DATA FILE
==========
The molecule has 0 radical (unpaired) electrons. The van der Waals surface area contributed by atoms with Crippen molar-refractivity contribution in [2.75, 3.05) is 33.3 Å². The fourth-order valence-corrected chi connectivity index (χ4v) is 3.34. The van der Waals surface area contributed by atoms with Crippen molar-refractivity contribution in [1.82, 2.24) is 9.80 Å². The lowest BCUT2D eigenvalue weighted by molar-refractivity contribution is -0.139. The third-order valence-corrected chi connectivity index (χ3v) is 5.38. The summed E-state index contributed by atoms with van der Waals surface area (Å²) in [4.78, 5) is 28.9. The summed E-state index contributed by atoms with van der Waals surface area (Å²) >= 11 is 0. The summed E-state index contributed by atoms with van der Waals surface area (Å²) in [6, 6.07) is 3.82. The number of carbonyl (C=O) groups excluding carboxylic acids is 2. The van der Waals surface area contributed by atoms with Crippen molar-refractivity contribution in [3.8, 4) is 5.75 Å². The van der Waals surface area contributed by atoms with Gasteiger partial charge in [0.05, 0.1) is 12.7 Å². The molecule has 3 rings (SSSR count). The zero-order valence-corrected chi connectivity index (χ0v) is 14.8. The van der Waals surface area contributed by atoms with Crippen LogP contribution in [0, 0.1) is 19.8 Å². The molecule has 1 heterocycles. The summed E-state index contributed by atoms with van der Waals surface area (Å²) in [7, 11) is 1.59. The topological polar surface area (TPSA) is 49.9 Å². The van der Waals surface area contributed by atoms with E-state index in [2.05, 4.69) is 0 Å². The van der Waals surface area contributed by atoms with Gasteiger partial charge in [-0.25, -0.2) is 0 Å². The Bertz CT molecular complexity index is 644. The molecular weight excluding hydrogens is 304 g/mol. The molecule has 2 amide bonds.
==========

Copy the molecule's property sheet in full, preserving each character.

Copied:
The molecule has 0 radical (unpaired) electrons. The van der Waals surface area contributed by atoms with Crippen molar-refractivity contribution in [2.75, 3.05) is 33.3 Å². The fourth-order valence-corrected chi connectivity index (χ4v) is 3.34. The van der Waals surface area contributed by atoms with Crippen molar-refractivity contribution in [1.82, 2.24) is 9.80 Å². The lowest BCUT2D eigenvalue weighted by molar-refractivity contribution is -0.139. The third-order valence-corrected chi connectivity index (χ3v) is 5.38. The summed E-state index contributed by atoms with van der Waals surface area (Å²) in [4.78, 5) is 28.9. The summed E-state index contributed by atoms with van der Waals surface area (Å²) >= 11 is 0. The summed E-state index contributed by atoms with van der Waals surface area (Å²) in [6, 6.07) is 3.82. The number of carbonyl (C=O) groups excluding carboxylic acids is 2. The van der Waals surface area contributed by atoms with Crippen molar-refractivity contribution in [3.8, 4) is 5.75 Å². The van der Waals surface area contributed by atoms with Gasteiger partial charge in [0.05, 0.1) is 12.7 Å². The molecule has 3 rings (SSSR count). The zero-order valence-corrected chi connectivity index (χ0v) is 14.8. The van der Waals surface area contributed by atoms with Crippen LogP contribution in [0, 0.1) is 19.8 Å². The molecule has 1 heterocycles. The summed E-state index contributed by atoms with van der Waals surface area (Å²) in [7, 11) is 1.59. The topological polar surface area (TPSA) is 49.9 Å². The van der Waals surface area contributed by atoms with E-state index in [2.05, 4.69) is 0 Å². The van der Waals surface area contributed by atoms with Gasteiger partial charge in [-0.25, -0.2) is 0 Å². The Bertz CT molecular complexity index is 644. The molecular weight excluding hydrogens is 304 g/mol. The molecule has 2 amide bonds.